Perhaps that is just how Europeans are.

  16. “Most had positive experiences” – this is key. The rest of the experiences, i.e. transportation and housing, is to be expected in a tourist town like the WI Dells. And might i add, none of the foreign students have ever been rude to me, but the U.S. citizen workers have.

  17. With the economy the way it is, American businesses should be employing Americans first. Why bring in more resources when the unemployment rate is so high? There are plenty of people here that need jobs. Give America a chance and hire Americans.

    1. Think twice. I’ve been there in 2008 and it was nothing like promised. I got there and had no job as planned. Had to pay rent tough, and deposit and food, but with no job and no earnings for 3 weeks, I was running very low on cash. I ended up surviving with one coke and 2 donuts per day. Lost almost 8kg in those 3 weeks. Then, I found a job on my own and managed somehow and now i can laugh at all the bad moments. I would recommend any other place for summer jobs tough.

  18. The problem is on both ends and I believe it is a what came first, the chicken or the egg question. All people have the right to be treated well and live in good conditions, but the truth is that these workers have a serious reputation for being horrible with customer service. Whether they are rude and inattentive because they hate their jobs or there is a cultural gap, I just don’t know. I have been going to the dells for 25 years and the service by international workers is consistently aweful. Let me be very clear, we are the kind of people who tip 50% for good service. You can just ask the 2 foreign workers at the tiki bar in the Mount Olympus water park. Last year they were magnificent, and when we left our $40.00 tip on our $60.00 bill they stopped us and said that we made a mistake to which we happily replied nope that’s right. It obviously made their day, so it isn’t everyone, but honestly we know that most of these kids just don’t care.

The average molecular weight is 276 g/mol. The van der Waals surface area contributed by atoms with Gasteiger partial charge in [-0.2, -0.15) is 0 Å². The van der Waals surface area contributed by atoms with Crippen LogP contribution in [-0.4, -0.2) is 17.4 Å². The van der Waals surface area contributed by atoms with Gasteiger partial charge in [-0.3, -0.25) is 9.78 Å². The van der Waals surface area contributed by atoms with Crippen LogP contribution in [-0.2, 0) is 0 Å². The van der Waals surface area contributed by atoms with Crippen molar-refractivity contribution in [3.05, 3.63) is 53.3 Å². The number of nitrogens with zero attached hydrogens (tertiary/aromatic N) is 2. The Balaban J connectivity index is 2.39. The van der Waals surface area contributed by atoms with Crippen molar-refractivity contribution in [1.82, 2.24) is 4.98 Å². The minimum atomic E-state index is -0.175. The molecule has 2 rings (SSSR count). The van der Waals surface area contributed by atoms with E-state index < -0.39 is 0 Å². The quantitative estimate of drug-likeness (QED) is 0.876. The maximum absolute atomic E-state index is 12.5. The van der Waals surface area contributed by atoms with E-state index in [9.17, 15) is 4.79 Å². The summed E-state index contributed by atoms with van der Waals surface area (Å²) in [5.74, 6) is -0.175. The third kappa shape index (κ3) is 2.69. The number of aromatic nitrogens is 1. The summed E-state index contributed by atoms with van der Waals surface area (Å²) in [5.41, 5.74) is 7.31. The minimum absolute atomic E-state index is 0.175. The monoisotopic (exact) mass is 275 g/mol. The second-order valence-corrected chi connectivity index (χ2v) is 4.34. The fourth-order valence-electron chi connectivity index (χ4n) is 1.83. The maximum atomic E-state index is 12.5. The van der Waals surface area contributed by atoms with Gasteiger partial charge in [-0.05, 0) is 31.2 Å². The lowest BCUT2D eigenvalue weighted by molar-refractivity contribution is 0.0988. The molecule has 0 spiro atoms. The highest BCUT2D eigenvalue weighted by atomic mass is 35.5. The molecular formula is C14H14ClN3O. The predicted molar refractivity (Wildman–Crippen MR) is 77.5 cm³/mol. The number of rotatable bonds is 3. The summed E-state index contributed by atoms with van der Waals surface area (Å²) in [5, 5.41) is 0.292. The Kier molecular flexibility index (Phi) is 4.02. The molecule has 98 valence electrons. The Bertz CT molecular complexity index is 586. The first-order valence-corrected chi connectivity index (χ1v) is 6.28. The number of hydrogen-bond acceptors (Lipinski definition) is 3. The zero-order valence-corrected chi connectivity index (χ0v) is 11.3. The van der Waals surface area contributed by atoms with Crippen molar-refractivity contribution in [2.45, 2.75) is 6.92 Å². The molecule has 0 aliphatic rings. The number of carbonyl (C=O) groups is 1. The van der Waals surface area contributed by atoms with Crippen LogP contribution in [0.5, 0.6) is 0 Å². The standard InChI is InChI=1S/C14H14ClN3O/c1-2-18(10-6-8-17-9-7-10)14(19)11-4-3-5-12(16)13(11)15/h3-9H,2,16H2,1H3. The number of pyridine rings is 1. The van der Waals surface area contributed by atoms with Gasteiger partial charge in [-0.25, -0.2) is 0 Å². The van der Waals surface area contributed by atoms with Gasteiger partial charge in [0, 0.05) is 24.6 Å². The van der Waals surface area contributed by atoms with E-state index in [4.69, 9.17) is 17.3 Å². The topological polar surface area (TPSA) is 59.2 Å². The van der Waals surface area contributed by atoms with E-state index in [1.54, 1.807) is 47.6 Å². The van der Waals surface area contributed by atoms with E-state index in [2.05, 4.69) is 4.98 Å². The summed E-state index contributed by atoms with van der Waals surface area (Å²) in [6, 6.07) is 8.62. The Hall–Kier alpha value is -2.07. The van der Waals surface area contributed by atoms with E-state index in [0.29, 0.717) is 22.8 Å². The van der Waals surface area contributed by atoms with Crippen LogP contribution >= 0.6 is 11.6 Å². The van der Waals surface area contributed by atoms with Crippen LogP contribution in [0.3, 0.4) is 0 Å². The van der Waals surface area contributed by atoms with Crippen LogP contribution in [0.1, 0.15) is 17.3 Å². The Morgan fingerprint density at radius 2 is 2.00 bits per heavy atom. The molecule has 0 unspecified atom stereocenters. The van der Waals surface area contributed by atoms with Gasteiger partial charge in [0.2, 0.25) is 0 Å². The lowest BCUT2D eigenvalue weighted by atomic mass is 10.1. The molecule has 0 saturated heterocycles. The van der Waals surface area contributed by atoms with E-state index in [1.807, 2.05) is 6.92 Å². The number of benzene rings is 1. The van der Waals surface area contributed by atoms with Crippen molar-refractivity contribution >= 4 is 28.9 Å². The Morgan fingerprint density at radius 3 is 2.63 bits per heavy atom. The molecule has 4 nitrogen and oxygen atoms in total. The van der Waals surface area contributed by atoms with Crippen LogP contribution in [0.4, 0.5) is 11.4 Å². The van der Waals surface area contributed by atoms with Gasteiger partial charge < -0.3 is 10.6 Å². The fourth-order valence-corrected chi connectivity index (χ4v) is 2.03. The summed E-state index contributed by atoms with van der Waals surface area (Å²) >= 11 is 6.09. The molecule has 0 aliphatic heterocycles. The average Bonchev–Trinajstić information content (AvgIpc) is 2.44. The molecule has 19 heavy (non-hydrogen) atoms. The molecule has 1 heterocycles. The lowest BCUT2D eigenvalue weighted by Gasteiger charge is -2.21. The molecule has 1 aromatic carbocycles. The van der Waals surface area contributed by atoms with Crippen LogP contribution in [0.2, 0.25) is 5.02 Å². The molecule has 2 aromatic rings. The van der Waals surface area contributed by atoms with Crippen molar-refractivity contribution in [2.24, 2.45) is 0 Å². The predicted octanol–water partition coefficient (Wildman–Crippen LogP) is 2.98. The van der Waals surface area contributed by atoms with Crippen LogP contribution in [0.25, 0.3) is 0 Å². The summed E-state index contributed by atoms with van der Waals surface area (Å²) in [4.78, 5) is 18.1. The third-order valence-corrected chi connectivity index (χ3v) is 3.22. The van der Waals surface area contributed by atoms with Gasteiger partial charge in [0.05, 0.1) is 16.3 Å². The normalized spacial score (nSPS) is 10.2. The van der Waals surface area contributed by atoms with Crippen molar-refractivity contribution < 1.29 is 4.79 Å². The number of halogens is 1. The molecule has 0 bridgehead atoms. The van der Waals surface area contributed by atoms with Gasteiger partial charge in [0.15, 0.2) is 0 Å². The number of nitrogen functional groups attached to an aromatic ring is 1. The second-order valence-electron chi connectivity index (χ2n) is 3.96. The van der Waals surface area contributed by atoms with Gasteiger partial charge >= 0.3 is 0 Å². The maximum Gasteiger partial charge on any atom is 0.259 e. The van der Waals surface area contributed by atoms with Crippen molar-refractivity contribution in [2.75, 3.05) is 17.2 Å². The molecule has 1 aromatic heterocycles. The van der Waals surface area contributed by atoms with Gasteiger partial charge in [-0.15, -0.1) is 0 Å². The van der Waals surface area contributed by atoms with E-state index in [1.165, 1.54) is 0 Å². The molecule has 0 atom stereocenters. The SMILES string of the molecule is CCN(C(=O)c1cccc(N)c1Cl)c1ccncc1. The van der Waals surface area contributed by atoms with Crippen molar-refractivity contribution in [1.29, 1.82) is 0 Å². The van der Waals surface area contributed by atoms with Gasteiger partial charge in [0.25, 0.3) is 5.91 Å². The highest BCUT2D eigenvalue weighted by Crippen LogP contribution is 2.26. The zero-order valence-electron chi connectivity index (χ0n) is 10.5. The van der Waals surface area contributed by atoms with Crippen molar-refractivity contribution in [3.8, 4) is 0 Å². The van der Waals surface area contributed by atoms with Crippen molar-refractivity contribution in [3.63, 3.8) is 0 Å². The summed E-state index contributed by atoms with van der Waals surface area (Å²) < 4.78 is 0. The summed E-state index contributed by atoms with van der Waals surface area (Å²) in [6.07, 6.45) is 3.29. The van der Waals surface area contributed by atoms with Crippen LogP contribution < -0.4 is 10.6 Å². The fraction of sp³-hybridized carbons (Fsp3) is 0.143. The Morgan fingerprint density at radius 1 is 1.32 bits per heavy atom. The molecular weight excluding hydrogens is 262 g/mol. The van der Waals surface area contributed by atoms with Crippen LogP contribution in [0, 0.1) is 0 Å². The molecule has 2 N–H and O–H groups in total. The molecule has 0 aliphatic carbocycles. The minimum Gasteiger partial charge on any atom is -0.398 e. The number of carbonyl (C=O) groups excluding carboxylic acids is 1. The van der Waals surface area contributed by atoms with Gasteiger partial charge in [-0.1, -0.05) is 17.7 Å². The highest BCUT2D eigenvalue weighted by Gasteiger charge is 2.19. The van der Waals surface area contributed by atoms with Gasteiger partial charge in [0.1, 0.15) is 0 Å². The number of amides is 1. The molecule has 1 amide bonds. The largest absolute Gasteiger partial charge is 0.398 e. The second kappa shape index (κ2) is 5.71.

I feel as though the work program brings in far too many foreigners when there are Americans that need jobs, the issue is that only SELECT people should be allowed. People who will be commited, and service oriented deserve this experience AND to be treated well while doing so, but taking 2000 people just to fill the schedule is a joke, I don’t believe that there aren’t 2000 Americans who would love to live in th waterpark capital of the world for the summer. It just isn’t true, so while I feel for these employees, I can see why people get fired. It isn’t a work problem it is a service problem… If you don’t have good customer service… you don’t need to work at the Dells!

  19. Wow, reading all these negative things about the WAT program really makes me feel that I got really lucky working for Wilderness Resort last 2013. My job offer was a resort worker – but I was the only one in my batch assigned to be a coffee shop trainee. Most were assigned as lifeguards, kitchen staff, etc. I got pretty good hours (sometimes I got two days off a week, but almost never more than that), tips, and saved enough to travel to Chicago, San Francisco and LA, and buy a new unlocked iPhone. My housing was okay, but I think it was a pretty steep price to pay considering you share a flat with about five other people – we paid $80 a week each. Never starved to save either, because the resort would give me free food during my shift (doughnuts mostly, and sometimes I’d get to eat at the buffet when I was assigned at a certain outlet).

  20. As a former manager of a waterpark resort there are problems. It all begins with the agencies who promise these students over 40 hours. There is no business that will guarantee overtime but that is what they are told. Also there is a huge problem with students acting as liasons and selling contracts. What you end up with are people who cannot speak English and have no basic understanding of their job. However the biggest problem now days lies in entitlement. I saw this from my highest American supervisor all the way to the student who didn’t even know how to swim. That by just showing up you are doing your job or by simply being here a previous summer who deserve a promotion. By my final summer I was done especially as the hard working students have been replaced with students only here to get a tan and drink.

Comments are closed.